Please engineer a bacon wrapped potato with egg yolk and cheese inside.

  4. Sissyfuss on Thu, 18th May 2017 3:55 pm 

    Dr Atkins said all that starch converts to fat when eating potatoes. You want fries with giant lard ass of your?

  5. Cloggie on Thu, 18th May 2017 4:14 pm 

    Have spend a large part of this afternoon in the garden planting beets, carrots, garlic and spinach.

    And potatoes. Since I have only 100 m2 garden I thought of ways to utilize my 30 m2 terrace as well, inspired by this method of growing potatoes if space is a limiting factor:

    (Dutch language but self-explanatory)

    In Holland potatoes are what rice is to the Chinese. Potatoes are very easy to grow, even without fertilizer on poor soil. But they are very prone to diseases and your can’t plant new potatoes on the same location for at least 4 years.

    Better to keep the potatoes and the soil away from the regular garden with this bag method.

  6. Apneaman on Thu, 18th May 2017 6:07 pm 

    9 billion by 2040? Get fucking real. The entire globalized neo liberal religion/system is unraveling right in front of everyone, but they are too distracted and dazzled by their little tech gizmos to notice.


    Global penicillin shortages are bringing back old diseases, and creating new, deadlier ones

    “At least 18 countries, including South Africa, the US, Canada, Portugal, France, and Brazil, have faced shortages of benzathine penicillin G over the last three years”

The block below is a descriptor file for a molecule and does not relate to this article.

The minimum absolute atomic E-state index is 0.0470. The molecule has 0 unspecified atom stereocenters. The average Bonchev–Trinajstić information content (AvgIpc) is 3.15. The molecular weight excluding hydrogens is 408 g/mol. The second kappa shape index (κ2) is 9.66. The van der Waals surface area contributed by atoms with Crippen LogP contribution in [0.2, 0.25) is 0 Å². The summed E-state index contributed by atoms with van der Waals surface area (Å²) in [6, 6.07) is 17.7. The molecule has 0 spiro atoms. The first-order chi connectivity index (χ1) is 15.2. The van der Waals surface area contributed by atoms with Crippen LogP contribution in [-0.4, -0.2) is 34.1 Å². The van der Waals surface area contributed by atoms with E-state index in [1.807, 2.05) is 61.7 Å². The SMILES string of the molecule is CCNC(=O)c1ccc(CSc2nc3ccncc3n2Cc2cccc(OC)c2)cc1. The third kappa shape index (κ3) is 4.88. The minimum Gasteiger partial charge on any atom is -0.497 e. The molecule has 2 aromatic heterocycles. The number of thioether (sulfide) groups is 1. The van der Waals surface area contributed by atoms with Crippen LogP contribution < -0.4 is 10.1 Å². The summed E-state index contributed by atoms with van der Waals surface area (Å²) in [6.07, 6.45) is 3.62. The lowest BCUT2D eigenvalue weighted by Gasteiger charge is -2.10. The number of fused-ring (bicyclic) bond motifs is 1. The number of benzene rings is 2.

“With only a few companies in the world still manufacturing the medicine, countries can’t find enough supply of the drug that changed modern medicine 76 years ago.
    No one makes penicillin anymore”

    ““There is no money in penicillin,” says Amit Sengupta, the New Delhi-based global coordinator of the People’s Health Movement. A shot of benzathine penicillin G typically costs between $0.20 and $2.00, and usually all you need is one—strep throat and syphilis are both cured with a single injection of penicillin.”

    That’s just one little wound in the big picture, but techno industry society has thousands of little cuts and is well on it’s way to bleeding out.

  7. Davy on Thu, 18th May 2017 6:28 pm 

    “By 2040, there will be 9 billion people in the world.”
    I am wondering who said so? When they have an eminent unbiased honest scientist come out and say we believe beyond a reasonable doubt there will be 9BIL people by 2040 with excellent peer reviewed data then I am good with it. More than that I want one to tell me there will even be half that many people by 2040 or any people at all.

    Maybe we should try to approach this food predicament from a revolutionary approach. It is revolutionary because we must reject techno optimism with our food future. No I did not say dump it. We can’t dump techno industrial food production but we can stop building on it and start building instead resilient small communities and small farmers.

    Why won’t this happen? It won’t happen because our hijacked liberal democracy is going to protect a market based approach. Food production in a market environment is going to be technical and industrial because that is where the FUCKING money is. Let’s stop grab-assing around and realize there is going to have to be a grass roots movement that acknowledges we must return to the old ways at some levels. Instead of the indoctrinated techno slaves wanting autonomous cars and other nonsense we need people that want good food the right way.